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Viola

Violaandviolin


Viola: a baby name, a flower, a color, a butterfly, and a musical instrument. While the viola instrument, which is slightly bigger than a traditional violin, is pretty much called the same thing worldwide, viola the plant is called a violet in English speaking countries. And just in case you needed an extra motive to use this name, check out Lago Viola, a beautiful lake located in Italy.

As a name, Viola is a bit vintage - much more so than Violet, which currently ranks at #69. Viola literally means "violet" in Latin, and is a word name in European countries. The simple difference between Viola in America and Viola elsewhere is that Americans tend to pronounce it VY-ol-uh, whereas other countries stay true to the Latin vee-OH-lah. Violette/Violeta/Violetta is the only other used variant.

There have been countless namesakes over the years, including British children's writer Viola Bayley, Queen of Bohemia and Poland Viola Elizabeth of Cielszyn, poet Viola Garvin, aviator Viola Gentry, model Viola Haqi, and two silent film actresses. The only major literary Viola is from Shakespeare's Twelfth Night. Later the name was used in the movie "Shakespeare in Love." One of the earliest uses of Viola as a surname can be seen on the Baroque period Italian painter Giovanni Battista Viola (1576-1622) and even earlier on Alfonso dalla Viola, and Italian Renaissance composer. Both attest to the age of the name. Viola can definitely be considered a "classic."

Viola peaked in 1908 at #42. It has not ranked since running off the chart in 1972 at #958. Today it remains rare, but is not so far outside the top 1000 that it couldn't make an easy comeback. It was given to 174 girls in 2013, and that number more than doubled in the past decade. It seems the 90's just weren't kind to Viola.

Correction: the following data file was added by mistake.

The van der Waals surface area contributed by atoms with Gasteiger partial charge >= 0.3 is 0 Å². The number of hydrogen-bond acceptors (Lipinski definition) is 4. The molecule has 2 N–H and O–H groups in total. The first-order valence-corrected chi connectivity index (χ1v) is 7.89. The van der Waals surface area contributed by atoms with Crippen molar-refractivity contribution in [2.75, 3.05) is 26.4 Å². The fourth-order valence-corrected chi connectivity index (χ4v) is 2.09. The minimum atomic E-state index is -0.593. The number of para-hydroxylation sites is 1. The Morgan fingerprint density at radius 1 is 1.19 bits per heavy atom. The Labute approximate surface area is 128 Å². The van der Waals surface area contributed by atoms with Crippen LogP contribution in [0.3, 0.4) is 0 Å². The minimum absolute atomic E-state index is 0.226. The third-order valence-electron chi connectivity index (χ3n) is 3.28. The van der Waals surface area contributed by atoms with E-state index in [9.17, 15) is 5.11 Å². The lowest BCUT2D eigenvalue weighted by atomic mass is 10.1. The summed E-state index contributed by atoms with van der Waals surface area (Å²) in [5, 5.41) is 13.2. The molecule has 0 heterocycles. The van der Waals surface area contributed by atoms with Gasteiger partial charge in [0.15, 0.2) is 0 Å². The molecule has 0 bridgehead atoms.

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Lavinia

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Lavinia (lah-VIN-ee-ah) is a Latin name possibly meaning "purity," but the name is so old that no specific meaning can be given. It could simply mean "woman from Lavinium," which was an ancient town in Rome/more ancient than Rome/Etruscan. Lavinia was known as the "Mother of Rome." In Virgil's Aeneid, Lavinia was betrothed to a man named Turnus, King of the Rutuli, but when the hero Aeneas came to town her father, King of the Latins, changed his mind and wanted Lavinia to marry Aeneas. The two men then fought for her hand, but Aeneas won. Aeneas then built the town of Lavinium for her. Shakespeare had Lavinia as a character in Titus Andronicus, but her story is an unfortunate one not worthy of repeating and not true to Virgil's Lavinia. Ursula le Guin later wrote more in depth about their relationship in her 2008 novel Lavinia. And she's been a character in many more stories, including The Hunger Games. In all l…